KBC Bank Ireland booked €95 million of provisions in the first half of the year to deal with an expected jump in problem loans as a result of the coronavirus crisis, pushing the lender into a loss for the period.
It resulted in the bank, a unit of Belgium-based KBC Group, reporting a €55 million loss for the six months.
“In a few short months, the world changed suddenly for both our customers and society. We are in an extremely challenging economic environment and the material provision taken in our [first-half] results reflects this,” said the Irish unit’s chief executive, Peter Roebben.
KBC Bank Ireland processed 6,400 payment breaks on loans to households and small businesses in recent months. Still, its level of impaired loans fell by 8 per cent during first half of the year, to €1.53 billion, as loans subject to Covid-19 payment freezes for up to six months continue to be accounted for as performing loans.
While lending activity slumped during the worst of the coronavirus shock, KBC Bank Ireland saw a stronger than expected growth in new mortgage applications towards the end of the second quarter, it said.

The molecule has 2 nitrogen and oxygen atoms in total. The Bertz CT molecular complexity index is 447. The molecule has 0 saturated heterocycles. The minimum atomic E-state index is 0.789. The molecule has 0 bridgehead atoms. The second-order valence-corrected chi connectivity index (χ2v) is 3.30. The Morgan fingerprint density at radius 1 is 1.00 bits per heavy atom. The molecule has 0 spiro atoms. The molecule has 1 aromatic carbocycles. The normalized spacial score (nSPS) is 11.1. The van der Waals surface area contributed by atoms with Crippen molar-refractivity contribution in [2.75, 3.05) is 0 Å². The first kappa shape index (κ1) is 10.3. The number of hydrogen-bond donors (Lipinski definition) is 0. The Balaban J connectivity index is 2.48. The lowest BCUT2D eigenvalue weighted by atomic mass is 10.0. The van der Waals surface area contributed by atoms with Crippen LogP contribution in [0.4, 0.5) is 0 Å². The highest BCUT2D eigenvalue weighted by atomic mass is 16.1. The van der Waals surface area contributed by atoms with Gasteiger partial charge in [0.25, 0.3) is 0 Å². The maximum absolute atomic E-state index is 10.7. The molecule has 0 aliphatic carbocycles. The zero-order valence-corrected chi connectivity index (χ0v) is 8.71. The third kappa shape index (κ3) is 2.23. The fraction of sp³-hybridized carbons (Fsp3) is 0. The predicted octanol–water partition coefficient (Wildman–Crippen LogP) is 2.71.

The bank, which employs about 1,400 people across Ireland, also completed a major upgrade to its main banking system in April. The following month, it announced that it plans to launch a pensions and life insurance offering on a phased basis from a new local branch of its Belgian insurance unit. It will end a long-term partnership with Irish Life in 2021.
The group operates a bancassurance model in all of its other core markets and it had been looking at insurance options since reaffirming its commitment to Ireland in 2017 following a strategic review.
The company’s number of customers increased 5 per cent year on year to 314,000 to the end of June.
Contactless payments through KBC’s digital and mobile wallets, including Apple Pay and Fitbit Pay, increased by 38 per cent year-on-year in June as Covid-19 accelerated a move by customers away from cash transactions. The level of contactless payments also rose a 27 per cent on the month from May, as the economy continued to re-open following the lockdown.